Commission OKs Accessory Dwelling Units

New amendment to zoning regulation allows for rentable spaces in certain areas

By Molly Priddy

The Flathead County Commission voted unanimously to accept a new amendment to the county’s zoning rules that allows rentable accessory dwelling units in certain county zones.

The vote came during a Dec. 9 hearing, during which the commission considered the public comment garnered on the issue.

Accessory dwelling units (ADU) are defined as a single, habitable living unit added to, created within, or detached from a principal single-family dwelling. These units must provide the basic “requirements for living, sleeping, eating, cooking and sanitation.”

ADUs must be equipped for stays of 30 or more days, and can be no larger than 40 percent of the floor area of the principal dwelling. One ADU is permitted per tract of record and may be rented to the general public.

The units were devised at the planning board level, as a way to allow homeowners to make money on their personal property, while also adding more affordable housing to the Flathead.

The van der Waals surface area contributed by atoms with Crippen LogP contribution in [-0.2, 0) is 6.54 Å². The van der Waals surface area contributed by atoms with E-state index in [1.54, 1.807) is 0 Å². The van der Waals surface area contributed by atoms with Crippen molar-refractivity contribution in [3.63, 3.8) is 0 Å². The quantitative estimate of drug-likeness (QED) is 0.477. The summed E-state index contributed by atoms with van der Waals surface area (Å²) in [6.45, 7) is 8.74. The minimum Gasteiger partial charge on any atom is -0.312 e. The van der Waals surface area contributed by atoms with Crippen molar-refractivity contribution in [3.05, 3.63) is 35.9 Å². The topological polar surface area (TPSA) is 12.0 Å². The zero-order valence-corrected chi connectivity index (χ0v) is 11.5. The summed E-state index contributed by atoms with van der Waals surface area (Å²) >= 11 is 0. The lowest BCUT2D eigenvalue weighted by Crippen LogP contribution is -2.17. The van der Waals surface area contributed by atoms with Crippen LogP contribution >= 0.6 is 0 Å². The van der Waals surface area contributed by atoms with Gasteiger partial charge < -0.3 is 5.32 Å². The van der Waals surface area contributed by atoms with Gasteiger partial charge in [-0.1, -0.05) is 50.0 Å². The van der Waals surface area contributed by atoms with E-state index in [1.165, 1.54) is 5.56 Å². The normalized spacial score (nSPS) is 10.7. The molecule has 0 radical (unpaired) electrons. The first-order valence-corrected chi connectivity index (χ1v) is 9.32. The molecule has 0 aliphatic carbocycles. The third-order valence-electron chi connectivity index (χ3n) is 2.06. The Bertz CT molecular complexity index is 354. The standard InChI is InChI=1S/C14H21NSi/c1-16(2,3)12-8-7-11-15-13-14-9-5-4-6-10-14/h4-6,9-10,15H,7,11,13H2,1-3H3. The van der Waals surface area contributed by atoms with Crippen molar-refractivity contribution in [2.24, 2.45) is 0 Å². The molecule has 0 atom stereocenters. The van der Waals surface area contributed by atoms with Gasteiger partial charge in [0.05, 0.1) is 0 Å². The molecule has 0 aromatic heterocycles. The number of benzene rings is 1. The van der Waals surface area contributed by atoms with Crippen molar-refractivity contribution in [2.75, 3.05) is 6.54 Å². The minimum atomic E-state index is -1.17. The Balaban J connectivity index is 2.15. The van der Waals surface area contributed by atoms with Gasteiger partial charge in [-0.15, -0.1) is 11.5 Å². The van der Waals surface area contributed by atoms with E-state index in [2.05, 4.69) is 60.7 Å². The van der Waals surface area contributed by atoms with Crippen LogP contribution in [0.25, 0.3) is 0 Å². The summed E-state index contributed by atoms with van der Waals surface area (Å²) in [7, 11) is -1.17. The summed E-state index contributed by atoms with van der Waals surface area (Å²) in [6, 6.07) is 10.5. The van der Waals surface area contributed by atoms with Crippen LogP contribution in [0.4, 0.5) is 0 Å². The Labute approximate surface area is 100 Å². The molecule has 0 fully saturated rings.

An ADU is now a permitted to use in various zones, including agricultural, suburban-agricultural, and residential. In certain residential zones, an ADU is an option under a conditional use permit.

Adding ADUs to the Flathead County Zoning Regulations first came through to the commission from the Flathead County Planning Board on Nov. 17, but the commission tabled the issue to further discuss public comment.

Staff at the Flathead County Planning and Zoning Department reported receiving numerous comments from the public on the ADU issue, many of them in the form of postcard or emails composed by local nonprofit Citizens for a Better Flathead, which opposed the measure as written.

As a group, Citizens for a Better Flathead opposed the amendment, saying it could have unintended consequences for landowners. The organization suggested requiring that neighborhoods or zoned areas petition to show support for ADUs, and asked that the county require owner occupancy in the primary building so the rentals are well managed.

CFBF had a host of other suggestions for the amendment, including adding more standards and definitions for certain issues, like noise, lights, blocked views and more.

The commission didn’t change the amendment, noting that if problems with ADUs arise in the valley, the regulation can be adjusted as needed.

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